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Redskin has released its 5th annual report of HIPAA breaches reported to the Secretary of Health & Human Services’ Office of Civil Rights (OCR).
According to the report there were 164 PHI breaches reported during 2014 which affected approximately 9 million Americans. The data shows there has been a 25% increase in breaches compared to 2013.
Last year’s data breaches – including the CHS breach which exposed the data of 4.5 million patients – brings the number of breach victims since the passing of the HITECH Act to over 40 million, although this figure has now potentially been tripled following the Anthem mega breach reported earlier this month.
This year’s breach ranks as one of the all time biggest data breaches ever recorded, eclipsing the previous largest healthcare data breaches by many orders of magnitude. To give a better idea of scale, it exposed almost 6 times the data of the huge Tricare breach in 2011, the Community Health System of 2014 and Advocate Medical Group’s HIPAA breach in 2009, which exposed 4.9 million and 4.5 million and 4,029,530 records respectively.
According to a statement released by Redspin President and CEO, Daniel W. Berger, “From here on, all PHI breach statistics are going have to be reported as ‘pre- or post-Anthem,’ he went on to say “It’s that big. We wouldn’t be surprised to see the costs of the Anthem breach exceed a billion dollars.”
Hacking Created the Most Victims
Last year’s data breaches followed a similar pattern to 2013, with the top five breaches of both years responsible for exposing the vast majority of data. In 2013 the top 5 HIPAA breaches exposed the data of 85.4% of the total number of affected individuals, with 2014 affecting 82.8%.
2013 was the year where healthcare organizations were hardest hit by the loss and theft of laptops and portable devices. 2014 was the year of the hacker, with it surpassing device theft and loss as the major cause, albeit as a result of one huge hacking incident which exposed the data of 50% of the year’s total.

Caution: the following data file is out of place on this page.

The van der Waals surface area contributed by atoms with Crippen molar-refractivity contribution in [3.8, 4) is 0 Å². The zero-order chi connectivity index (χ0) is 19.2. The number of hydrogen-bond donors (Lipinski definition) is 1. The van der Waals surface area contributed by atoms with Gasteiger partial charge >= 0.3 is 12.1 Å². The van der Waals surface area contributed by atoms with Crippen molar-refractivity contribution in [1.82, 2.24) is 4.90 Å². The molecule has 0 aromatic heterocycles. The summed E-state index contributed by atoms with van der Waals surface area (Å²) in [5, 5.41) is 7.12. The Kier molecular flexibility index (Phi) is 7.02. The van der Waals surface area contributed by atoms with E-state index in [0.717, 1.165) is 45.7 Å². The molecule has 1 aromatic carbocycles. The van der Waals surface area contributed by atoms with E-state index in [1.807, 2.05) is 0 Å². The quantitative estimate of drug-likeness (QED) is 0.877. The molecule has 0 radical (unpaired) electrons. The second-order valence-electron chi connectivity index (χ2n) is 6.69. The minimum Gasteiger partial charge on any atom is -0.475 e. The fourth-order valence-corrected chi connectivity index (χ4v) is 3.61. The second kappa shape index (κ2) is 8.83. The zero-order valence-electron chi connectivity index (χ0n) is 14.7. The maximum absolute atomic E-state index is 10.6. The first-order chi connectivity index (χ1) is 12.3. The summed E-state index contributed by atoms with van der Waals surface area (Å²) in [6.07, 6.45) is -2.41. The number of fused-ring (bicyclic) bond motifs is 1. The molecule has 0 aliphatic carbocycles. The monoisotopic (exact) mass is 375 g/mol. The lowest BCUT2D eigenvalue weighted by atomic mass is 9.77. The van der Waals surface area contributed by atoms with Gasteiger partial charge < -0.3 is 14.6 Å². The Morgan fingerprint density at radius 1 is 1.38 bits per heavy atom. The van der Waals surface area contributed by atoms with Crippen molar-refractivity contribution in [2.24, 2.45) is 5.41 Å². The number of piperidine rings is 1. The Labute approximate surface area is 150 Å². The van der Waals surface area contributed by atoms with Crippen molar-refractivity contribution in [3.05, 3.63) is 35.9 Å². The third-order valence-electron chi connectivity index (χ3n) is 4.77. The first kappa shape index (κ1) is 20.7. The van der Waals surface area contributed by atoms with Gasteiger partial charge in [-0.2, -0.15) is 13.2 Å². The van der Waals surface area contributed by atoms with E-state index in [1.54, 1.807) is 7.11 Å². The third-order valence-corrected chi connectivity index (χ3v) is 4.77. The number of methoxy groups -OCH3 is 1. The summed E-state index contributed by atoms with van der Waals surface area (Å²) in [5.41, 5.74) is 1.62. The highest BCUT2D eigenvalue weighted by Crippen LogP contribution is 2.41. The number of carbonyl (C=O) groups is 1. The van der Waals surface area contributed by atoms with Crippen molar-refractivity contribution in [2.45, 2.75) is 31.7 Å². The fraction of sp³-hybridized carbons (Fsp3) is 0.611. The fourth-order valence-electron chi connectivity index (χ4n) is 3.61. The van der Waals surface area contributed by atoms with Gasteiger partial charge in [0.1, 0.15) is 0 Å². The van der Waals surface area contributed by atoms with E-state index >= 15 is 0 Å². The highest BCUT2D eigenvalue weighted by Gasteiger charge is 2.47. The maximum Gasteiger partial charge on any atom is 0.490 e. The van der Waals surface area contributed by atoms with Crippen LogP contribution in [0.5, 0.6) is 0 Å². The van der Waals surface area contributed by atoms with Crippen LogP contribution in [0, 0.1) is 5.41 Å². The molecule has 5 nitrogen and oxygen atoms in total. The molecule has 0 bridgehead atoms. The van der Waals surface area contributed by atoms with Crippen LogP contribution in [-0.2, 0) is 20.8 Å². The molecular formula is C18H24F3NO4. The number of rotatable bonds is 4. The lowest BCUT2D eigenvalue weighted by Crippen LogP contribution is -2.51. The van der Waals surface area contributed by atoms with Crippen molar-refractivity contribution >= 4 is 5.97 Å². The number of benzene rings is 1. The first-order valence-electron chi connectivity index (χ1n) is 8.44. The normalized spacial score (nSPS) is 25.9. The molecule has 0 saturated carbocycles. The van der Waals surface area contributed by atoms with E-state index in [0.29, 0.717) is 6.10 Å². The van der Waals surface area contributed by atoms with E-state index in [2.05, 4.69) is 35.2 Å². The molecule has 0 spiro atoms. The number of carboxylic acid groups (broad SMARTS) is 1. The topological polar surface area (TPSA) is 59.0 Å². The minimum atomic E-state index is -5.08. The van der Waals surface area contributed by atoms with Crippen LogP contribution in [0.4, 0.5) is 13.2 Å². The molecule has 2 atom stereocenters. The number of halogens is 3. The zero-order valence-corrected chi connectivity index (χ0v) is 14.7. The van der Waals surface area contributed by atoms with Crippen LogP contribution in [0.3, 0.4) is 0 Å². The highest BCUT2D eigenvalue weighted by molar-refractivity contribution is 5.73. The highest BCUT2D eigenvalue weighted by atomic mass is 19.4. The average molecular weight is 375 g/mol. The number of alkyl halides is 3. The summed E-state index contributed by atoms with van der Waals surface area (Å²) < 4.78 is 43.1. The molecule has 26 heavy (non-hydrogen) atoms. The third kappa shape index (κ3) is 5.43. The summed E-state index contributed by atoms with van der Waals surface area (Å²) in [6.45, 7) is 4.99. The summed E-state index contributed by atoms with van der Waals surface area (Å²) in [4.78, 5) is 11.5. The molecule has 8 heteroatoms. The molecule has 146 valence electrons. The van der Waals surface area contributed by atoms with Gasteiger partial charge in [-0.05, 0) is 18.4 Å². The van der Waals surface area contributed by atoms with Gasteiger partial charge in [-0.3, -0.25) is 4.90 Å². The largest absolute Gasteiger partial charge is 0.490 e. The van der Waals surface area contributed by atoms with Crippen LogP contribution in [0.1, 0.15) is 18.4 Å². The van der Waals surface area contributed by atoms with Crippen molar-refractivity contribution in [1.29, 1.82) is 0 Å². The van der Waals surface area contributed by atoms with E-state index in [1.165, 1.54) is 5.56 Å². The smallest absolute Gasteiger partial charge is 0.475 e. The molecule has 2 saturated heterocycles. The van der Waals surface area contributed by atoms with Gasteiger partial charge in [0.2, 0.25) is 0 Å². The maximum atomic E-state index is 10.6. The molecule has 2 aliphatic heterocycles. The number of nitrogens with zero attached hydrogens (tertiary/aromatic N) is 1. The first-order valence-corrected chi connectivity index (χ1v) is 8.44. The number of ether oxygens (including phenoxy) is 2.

The Redspin report paints a bleak picture for 2015 and predicts a spike in data breaches. There is a major prize at stake given the value of healthcare data, the huge volume of data stored and a lack of controls to prevent access. The report says “There might as well be a target on the industry’s back.”
Theft of Unencrypted Devices is the Top Cause of HIPAA Breaches
Hackers may have stolen the most data, but they only accounted for 14% of the total breaches recorded for the year. The main cause of HIPAA breaches was the theft of unencrypted storage devices and computer hardware used to store or access PHI, which accounted for 40.8%. Laptop theft alone accounted for a quarter of all incidents and 22% involved paper records
How to Avoid HIPAA breaches
The advice offered in the report to healthcare providers, clearing houses, health plans and other covered entities is to conduct a full and thorough risk assessment to identify all vulnerabilities, and to do this routinely and not just once a year.
It recommends “an integrated program of policies, controls, technical safeguards, organizational accountability, enforcement, training, and leadership,” and all are needed to prevent data breaches.